The late rapper Tupac Shakur came back to life last weekend in a holographic performance at the Coachella music festival — and it hasn’t taken long for the music industry to realize it can cash in on the revolutionary technology that made the stunt possible. Indeed, the visual effects factory behind the hologram is now in talks with hip-hop stars Dr. Dre and Snoop Dogg to take the virtual Tupac on tour, and industry executives are fantasizing about resurrecting other dead celebrities holographically.
A jokey “exclusively hologram lineup” for next year’s Coachella festival lists only deceased performers, including Michael Jackson, Buddy Holly, and Mozart. Not everyone is bullish on the trend, however. Some critics worry that it could sully the legacy of hallowed performers. Are such fears founded? When the virtual Tupac made its debut at Coachella, “the crowd became noticeably quiet… achingly aware of its strangeness,” says Max Eddy at Geekosystem. The eerie performance was disturbingly opportunistic, presenting Tupac as an empty commodity lacking all the human qualities that made him captivating. Let’s hope it ends with Tupac.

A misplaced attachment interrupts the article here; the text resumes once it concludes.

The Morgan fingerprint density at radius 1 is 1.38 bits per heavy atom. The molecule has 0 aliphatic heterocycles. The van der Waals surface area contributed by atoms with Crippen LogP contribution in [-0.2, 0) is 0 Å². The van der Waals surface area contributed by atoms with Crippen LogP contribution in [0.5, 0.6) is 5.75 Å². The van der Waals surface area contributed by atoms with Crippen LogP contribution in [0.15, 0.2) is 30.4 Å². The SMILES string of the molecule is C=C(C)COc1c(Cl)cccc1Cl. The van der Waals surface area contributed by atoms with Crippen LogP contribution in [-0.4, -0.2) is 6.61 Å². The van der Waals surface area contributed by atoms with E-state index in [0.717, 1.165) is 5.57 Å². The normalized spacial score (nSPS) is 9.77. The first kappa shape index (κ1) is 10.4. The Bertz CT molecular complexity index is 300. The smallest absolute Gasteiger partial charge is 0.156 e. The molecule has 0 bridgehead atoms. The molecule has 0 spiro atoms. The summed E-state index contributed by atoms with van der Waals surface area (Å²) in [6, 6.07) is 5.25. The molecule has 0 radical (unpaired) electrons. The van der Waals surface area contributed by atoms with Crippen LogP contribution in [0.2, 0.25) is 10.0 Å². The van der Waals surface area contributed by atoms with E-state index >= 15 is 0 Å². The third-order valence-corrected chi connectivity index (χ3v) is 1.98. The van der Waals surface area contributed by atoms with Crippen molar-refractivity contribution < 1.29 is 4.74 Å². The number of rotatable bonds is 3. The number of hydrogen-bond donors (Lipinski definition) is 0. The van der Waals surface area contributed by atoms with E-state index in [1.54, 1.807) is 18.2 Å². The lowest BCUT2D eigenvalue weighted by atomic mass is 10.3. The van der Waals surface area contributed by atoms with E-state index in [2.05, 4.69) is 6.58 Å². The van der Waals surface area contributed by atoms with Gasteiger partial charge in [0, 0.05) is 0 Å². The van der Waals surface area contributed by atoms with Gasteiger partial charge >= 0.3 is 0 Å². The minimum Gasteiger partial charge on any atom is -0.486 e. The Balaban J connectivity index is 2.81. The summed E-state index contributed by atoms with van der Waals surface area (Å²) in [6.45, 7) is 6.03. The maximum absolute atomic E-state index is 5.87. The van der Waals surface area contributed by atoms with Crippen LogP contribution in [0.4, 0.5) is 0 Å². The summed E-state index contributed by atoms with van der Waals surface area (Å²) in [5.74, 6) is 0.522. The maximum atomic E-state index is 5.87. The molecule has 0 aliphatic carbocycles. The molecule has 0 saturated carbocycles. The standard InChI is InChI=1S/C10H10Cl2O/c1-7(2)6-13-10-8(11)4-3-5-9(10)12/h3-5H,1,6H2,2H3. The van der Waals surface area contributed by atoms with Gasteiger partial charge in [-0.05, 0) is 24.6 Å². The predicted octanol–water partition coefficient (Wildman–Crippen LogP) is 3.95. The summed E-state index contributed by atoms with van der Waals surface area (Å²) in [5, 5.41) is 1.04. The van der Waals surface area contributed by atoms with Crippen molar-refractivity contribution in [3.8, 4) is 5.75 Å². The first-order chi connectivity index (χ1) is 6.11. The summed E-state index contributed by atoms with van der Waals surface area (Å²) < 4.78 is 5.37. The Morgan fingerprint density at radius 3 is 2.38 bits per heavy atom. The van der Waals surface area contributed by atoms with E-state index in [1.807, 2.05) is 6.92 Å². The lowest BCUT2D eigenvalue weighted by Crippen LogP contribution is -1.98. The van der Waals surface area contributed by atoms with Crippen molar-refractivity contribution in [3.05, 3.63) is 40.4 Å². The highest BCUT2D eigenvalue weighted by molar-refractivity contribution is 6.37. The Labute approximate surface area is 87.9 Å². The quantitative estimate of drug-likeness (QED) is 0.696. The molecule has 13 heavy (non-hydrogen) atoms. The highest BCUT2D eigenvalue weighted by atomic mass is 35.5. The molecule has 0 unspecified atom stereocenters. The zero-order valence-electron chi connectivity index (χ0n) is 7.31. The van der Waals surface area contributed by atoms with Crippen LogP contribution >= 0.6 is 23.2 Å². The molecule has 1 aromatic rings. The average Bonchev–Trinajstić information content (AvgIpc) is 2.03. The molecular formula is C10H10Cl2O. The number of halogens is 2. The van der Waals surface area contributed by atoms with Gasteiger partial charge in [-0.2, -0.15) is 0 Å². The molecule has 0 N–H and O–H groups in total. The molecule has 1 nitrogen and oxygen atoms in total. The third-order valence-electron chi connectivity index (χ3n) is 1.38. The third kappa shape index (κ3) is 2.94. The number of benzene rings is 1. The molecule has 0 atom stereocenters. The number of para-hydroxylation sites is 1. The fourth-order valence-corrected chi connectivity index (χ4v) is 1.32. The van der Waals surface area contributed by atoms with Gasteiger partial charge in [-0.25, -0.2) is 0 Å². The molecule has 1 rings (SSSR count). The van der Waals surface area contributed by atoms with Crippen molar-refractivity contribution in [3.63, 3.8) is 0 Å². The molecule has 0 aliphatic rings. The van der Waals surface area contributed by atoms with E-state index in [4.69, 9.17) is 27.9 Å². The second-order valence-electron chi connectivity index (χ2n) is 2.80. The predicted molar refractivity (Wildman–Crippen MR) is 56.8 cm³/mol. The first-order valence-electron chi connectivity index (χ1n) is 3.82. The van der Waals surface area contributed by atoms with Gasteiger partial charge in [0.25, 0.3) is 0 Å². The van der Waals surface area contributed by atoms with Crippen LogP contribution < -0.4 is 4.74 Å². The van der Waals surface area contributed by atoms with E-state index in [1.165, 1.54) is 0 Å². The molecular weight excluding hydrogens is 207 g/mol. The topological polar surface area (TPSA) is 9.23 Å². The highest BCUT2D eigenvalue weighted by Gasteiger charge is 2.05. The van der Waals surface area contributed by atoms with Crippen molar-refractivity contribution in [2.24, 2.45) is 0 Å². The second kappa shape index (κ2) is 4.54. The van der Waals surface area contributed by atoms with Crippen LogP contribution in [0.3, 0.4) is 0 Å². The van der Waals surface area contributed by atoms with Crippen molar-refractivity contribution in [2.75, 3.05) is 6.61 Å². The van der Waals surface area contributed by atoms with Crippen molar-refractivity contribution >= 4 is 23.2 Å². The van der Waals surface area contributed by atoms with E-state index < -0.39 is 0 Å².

I can already see music executives’ eyes flashing with dollar signs, says Dan Reilly at Spinner. After all, the possibilities are endless. Bigwigs could recreate Woodstock in its entirety — and charge $9.50 for beer this time. How long before this leads to a “George Lucas-like, legacy-destroying alternative to history” that tampers with legends and taints individual artists’ greatness? Let’s “keep live music for the living.”
It’s actually “a bit rich” that we’re criticizing the industry for cashing in on a dead celebrity, says Alex Macpherson at the U.K.’s Guardian. Music execs do that all the time. The hologram technology is just another way to profit off of nostalgia. Expect its use to become so popular that it will devolve from a revolutionary breakthrough into “a tired gimmick rather swiftly.”
Tupac’s hologram reflects another milestone in technology”